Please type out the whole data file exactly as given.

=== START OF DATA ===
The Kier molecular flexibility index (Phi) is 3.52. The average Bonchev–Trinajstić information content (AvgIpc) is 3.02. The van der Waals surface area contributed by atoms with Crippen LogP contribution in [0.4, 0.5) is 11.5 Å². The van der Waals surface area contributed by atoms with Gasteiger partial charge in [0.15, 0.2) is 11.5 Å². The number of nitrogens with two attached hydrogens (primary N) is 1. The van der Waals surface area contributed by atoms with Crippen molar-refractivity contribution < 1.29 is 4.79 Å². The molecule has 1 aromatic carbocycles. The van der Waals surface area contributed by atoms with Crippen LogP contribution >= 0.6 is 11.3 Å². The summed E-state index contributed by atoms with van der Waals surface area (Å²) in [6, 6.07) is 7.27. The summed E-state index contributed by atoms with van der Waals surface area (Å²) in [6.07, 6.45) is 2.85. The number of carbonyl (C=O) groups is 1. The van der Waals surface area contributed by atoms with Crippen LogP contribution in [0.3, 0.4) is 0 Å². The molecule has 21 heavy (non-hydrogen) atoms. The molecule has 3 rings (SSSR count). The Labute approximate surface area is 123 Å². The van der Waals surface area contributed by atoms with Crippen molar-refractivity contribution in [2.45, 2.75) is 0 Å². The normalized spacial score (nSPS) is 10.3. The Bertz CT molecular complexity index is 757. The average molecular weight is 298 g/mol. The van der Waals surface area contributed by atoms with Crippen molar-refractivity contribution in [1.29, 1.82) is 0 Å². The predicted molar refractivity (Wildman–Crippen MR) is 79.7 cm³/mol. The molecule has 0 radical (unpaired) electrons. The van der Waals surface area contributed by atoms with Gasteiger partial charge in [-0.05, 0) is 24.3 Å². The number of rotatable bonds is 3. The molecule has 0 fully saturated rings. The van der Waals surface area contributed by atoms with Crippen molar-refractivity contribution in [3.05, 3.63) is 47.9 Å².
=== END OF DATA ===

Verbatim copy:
The Kier molecular flexibility index (Phi) is 3.52. The average Bonchev–Trinajstić information content (AvgIpc) is 3.02. The van der Waals surface area contributed by atoms with Crippen LogP contribution in [0.4, 0.5) is 11.5 Å². The van der Waals surface area contributed by atoms with Gasteiger partial charge in [0.15, 0.2) is 11.5 Å². The number of nitrogens with two attached hydrogens (primary N) is 1. The van der Waals surface area contributed by atoms with Crippen molar-refractivity contribution < 1.29 is 4.79 Å². The molecule has 1 aromatic carbocycles. The van der Waals surface area contributed by atoms with Crippen LogP contribution >= 0.6 is 11.3 Å². The summed E-state index contributed by atoms with van der Waals surface area (Å²) in [6, 6.07) is 7.27. The summed E-state index contributed by atoms with van der Waals surface area (Å²) in [6.07, 6.45) is 2.85. The number of carbonyl (C=O) groups is 1. The van der Waals surface area contributed by atoms with Crippen LogP contribution in [0.3, 0.4) is 0 Å². The molecule has 21 heavy (non-hydrogen) atoms. The molecule has 3 rings (SSSR count). The Labute approximate surface area is 123 Å². The van der Waals surface area contributed by atoms with Crippen molar-refractivity contribution in [2.45, 2.75) is 0 Å². The normalized spacial score (nSPS) is 10.3. The Bertz CT molecular complexity index is 757. The average molecular weight is 298 g/mol. The van der Waals surface area contributed by atoms with Crippen molar-refractivity contribution in [1.29, 1.82) is 0 Å². The predicted molar refractivity (Wildman–Crippen MR) is 79.7 cm³/mol. The molecule has 0 radical (unpaired) electrons. The van der Waals surface area contributed by atoms with Gasteiger partial charge in [-0.05, 0) is 24.3 Å². The number of rotatable bonds is 3. The molecule has 0 fully saturated rings. The van der Waals surface area contributed by atoms with Crippen molar-refractivity contribution in [3.05, 3.63) is 47.9 Å².